Five long-term factors are driving the development of 3D perception technology and will therefore change a diverse set of industries all around the world.
It's easy to lose sight of the big picture when, as a team, you're focused on delivering short-term and concrete LiDAR software solutions to dozens of customers in a variety of industries, frequently adding new features (and fixing some bugs!): so let's take a step back for a second and look at some macro-trends shaping the industry.
We're witnessing the convergence of five long-term drivers propelling the advancement of 3D perception technologies.
Operators of both public and private spaces are under increasing pressure to ensure that people and products can move as efficiently as possible while simultaneously respecting the growing concerns for privacy.
For example, one of the major topics in the context of Smart City management is monitoring, understanding, and predicting city user behaviour (hottest places, trajectories, flows, and so on), so the delivery of city services can be improved (security, clean, transport,..).
When used in private spaces, the goal is also frequently to improve operational efficiency, as demonstrated in one of our customers' premises, where thousands of people are anonymously tracked in real time:
In the vast majority of cases, Personal Identification data is not really required because the questions to be answered are mostly about "where," "when," and "how many / how long," and not so much about "who" (in the sense of an individual person).
The need is to provide Spatial Intelligence: 3D LiDAR sensing (and soon Imaging Radar) provide the ideal raw data that can be processed by the right software to turn it into insightful and actionable information.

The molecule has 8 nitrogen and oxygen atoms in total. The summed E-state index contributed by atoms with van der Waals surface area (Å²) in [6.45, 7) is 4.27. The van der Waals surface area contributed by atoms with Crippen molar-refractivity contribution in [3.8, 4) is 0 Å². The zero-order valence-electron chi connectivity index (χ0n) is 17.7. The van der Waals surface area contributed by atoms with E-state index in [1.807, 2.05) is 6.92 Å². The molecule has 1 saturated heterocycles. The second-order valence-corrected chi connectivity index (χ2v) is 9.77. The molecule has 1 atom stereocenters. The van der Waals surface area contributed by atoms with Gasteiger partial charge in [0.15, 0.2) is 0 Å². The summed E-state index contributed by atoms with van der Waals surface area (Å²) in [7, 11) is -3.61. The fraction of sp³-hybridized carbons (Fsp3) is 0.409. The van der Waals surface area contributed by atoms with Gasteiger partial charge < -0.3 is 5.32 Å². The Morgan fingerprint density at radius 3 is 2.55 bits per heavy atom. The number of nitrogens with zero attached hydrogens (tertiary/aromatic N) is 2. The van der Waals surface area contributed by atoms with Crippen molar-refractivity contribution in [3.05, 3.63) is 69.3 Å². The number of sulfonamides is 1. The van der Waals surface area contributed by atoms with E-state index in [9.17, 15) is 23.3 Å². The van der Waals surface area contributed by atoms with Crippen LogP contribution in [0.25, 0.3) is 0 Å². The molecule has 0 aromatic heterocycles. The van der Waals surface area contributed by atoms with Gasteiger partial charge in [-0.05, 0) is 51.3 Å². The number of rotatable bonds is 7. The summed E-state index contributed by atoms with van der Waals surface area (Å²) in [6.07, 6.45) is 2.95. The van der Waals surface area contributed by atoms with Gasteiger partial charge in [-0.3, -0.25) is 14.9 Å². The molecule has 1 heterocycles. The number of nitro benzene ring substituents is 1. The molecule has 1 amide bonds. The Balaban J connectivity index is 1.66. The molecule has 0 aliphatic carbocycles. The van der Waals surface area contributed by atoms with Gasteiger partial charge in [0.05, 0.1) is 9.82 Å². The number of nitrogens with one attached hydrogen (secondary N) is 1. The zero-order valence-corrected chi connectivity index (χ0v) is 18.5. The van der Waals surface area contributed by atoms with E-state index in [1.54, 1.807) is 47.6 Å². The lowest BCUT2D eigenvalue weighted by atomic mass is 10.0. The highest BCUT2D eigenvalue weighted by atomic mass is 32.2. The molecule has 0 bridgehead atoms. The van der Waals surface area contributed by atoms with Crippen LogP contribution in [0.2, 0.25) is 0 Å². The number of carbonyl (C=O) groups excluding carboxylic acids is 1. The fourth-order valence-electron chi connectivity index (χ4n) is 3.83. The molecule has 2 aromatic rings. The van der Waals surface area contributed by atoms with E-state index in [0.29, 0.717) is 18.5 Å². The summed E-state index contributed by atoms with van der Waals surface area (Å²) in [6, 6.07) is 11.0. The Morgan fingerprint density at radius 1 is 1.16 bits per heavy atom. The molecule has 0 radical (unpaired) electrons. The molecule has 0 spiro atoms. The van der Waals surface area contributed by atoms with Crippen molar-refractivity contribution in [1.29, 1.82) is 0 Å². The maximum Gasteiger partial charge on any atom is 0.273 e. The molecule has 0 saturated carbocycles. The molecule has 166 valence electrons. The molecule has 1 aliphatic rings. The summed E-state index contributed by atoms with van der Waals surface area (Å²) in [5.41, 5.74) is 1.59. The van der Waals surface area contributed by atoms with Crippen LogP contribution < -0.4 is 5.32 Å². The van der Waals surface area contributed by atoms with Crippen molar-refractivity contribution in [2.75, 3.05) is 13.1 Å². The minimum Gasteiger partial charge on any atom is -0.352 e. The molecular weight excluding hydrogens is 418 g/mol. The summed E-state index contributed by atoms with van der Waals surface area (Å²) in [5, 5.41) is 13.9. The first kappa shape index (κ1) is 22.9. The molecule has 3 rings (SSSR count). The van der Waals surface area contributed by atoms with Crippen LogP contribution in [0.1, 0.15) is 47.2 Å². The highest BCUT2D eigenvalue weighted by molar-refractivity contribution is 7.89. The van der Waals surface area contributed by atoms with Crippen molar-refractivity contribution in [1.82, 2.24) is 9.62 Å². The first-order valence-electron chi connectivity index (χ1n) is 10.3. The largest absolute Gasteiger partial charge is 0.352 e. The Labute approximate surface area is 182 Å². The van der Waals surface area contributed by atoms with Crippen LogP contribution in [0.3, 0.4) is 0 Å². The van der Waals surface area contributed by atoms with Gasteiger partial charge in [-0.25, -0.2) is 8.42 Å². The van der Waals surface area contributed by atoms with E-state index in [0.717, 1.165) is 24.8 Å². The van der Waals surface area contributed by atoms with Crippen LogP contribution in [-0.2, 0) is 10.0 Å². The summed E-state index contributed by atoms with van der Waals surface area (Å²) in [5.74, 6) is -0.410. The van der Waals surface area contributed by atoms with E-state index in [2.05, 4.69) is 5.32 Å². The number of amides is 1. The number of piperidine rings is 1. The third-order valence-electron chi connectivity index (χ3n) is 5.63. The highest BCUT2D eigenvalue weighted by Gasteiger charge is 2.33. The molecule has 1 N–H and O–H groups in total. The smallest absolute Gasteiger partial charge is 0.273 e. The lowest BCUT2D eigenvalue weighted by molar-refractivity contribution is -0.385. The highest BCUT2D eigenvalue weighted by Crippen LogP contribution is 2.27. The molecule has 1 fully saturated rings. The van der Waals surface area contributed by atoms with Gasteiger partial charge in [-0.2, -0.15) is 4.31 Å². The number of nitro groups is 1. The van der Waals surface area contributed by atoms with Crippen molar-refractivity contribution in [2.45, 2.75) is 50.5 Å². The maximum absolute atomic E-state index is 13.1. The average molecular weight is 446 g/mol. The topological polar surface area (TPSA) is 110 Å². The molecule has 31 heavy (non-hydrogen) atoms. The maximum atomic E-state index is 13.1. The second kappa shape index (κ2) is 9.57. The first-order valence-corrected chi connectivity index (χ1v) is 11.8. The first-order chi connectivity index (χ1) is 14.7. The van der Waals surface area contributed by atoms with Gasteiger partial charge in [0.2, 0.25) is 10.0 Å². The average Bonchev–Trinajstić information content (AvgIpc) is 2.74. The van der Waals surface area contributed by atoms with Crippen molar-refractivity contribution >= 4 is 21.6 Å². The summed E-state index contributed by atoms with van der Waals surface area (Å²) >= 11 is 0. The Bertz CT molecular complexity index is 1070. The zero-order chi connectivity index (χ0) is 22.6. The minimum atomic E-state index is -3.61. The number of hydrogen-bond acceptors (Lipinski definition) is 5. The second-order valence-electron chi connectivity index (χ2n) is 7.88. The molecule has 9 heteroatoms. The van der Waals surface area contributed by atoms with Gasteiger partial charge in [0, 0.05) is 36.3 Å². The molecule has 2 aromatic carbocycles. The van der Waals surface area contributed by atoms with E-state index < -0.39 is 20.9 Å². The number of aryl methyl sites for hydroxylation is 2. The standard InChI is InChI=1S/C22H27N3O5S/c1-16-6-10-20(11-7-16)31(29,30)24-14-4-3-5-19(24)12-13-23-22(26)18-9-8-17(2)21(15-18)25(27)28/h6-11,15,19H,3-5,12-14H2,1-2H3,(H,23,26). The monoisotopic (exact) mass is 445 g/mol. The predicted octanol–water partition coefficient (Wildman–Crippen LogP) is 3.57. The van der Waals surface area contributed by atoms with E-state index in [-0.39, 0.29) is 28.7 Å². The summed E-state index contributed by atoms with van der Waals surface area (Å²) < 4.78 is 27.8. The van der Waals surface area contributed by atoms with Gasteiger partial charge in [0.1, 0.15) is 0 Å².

Unlike 2D images, these 3D natives sensors cannot capture personal identification information. They are a native privacy respectful solution:
Reducing accidents is commonly cited by LiDAR manufacturers as one, if not the most important, benefit of perceiving the world in 3D, whether in the context of fully autonomous driving or ADAS (Advanced Driver Assistance Systems).
3D perception embedded in vehicles is not the only way to achieve this: we're also seeing more and more initiatives aimed at eliminating traffic deaths by making the city's infrastructure smart, such as the Vision Zero initiative from the City of Bellevue, Washington, with whom we're proud to collaborate alongside other partners like Amazon Web Services (AWS), Ouster, Sighthound, Inc., Advanced Mobility Analytics Group and Fehr & Peers.
However, the need for safer environments is not limited to roads and cars, it is a much broader trend in the workplace: for example, in the United States alone, forklift accidents in warehouses and factories result in 34,900 serious injuries.
Many other situations, such as the safety around or under cranes on construction sites and in factories, can be handled thanks to 3D Sensing's unique capabilities: